The Quarterly of the Texas State Historical Association, Volume 11, July 1907 - April, 1908 Page: 67
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Elizabeth Bullock Huling.
then holding the office of sheriff, under the Alcalde Almonte, and
Elizabeth went to live with his family in the early part of 1835,
participating with them in all the dangers and excitement of the
revolution. Many years afterward she gave the following brief
account -of her recollection of the "Runaway Scrape": "In 1836
came the terrible panic caused by the invasion of Texas by Santa
Anna. Most of the men were in the army. The women and chil-
dren and the few men who were at home went fifty miles to the
Sabine river, reaching a point called Salem. One of the refugees,
Mrs. Dulaney, had four small children. On her pony she fastened
a feather bed, and placing three of the children on it carried the
fourth in her arms as she led the pony. Mrs. Donahue, another
refugee, started from home in a wagon with a baby only nine days
old. While she was camping one night there came up a terrific
storm; the other women of the camp held blankets over the sick
woman for her protection from the elements.
"The refugees had driven some stock cattle with them and some
milch cows; the men split rails, of which they made pens to keep the
cattle. This was at a place called Cow Creek Bend, on the Sabine
River, near the Indian village of Biloxi. The Indians had deserted
their village only a few days before, but the houses were too filthy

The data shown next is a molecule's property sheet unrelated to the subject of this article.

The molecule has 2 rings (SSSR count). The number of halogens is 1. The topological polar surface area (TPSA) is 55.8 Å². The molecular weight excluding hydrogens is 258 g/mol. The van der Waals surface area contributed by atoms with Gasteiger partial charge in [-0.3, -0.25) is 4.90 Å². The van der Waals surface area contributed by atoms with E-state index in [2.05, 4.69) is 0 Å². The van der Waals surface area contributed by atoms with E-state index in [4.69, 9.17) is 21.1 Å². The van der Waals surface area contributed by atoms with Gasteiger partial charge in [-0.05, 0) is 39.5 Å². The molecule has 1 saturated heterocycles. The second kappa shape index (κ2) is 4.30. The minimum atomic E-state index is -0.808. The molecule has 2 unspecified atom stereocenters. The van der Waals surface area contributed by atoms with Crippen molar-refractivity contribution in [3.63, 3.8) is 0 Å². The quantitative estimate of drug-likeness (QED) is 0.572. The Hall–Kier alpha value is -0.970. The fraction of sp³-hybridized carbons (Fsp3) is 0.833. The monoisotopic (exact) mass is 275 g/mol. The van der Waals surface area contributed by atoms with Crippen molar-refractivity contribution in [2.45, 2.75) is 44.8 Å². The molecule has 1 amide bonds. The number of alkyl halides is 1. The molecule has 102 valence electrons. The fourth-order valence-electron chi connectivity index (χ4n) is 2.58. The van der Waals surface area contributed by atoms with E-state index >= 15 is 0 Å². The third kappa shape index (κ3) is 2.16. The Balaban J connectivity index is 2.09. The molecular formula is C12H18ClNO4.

for occupancy by white people. The refugees were in constant fear
of the return of the Indians with hostile intentions, as it was known
that the Mexicans were trying to incite them to warfare against
the whites. The young people, however, being free from care,
were never more happy, and regarded the whole affair as a holiday
It was while here that Miss Bullock formed the acquaintance of
Philip Smith, who was cultivating some of the Indian lands at the
village of Biloxi, and, before she had completed her seventeenth
year, she became his wife.
In the fall of 1837 the Mudd family, accompanied by Philip
Smith, his wife and child, moved back to. the village of Zavala,
where, within the year, the young wife suffered the double be-
reavement of the loss of husband and babe.
The years 1838 and 1839 witnessed a great influx of immigrants
into 'Texas, and this portion of the Republic shared the general re-
vival of prosperity in an eminent degree. There were many public
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Texas State Historical Association. The Quarterly of the Texas State Historical Association, Volume 11, July 1907 - April, 1908, periodical, 1908; Austin, Texas. (texashistory.unt.edu/ark:/67531/metapth101045/m1/71/: accessed June 25, 2017), University of North Texas Libraries, The Portal to Texas History, texashistory.unt.edu; crediting Texas State Historical Association.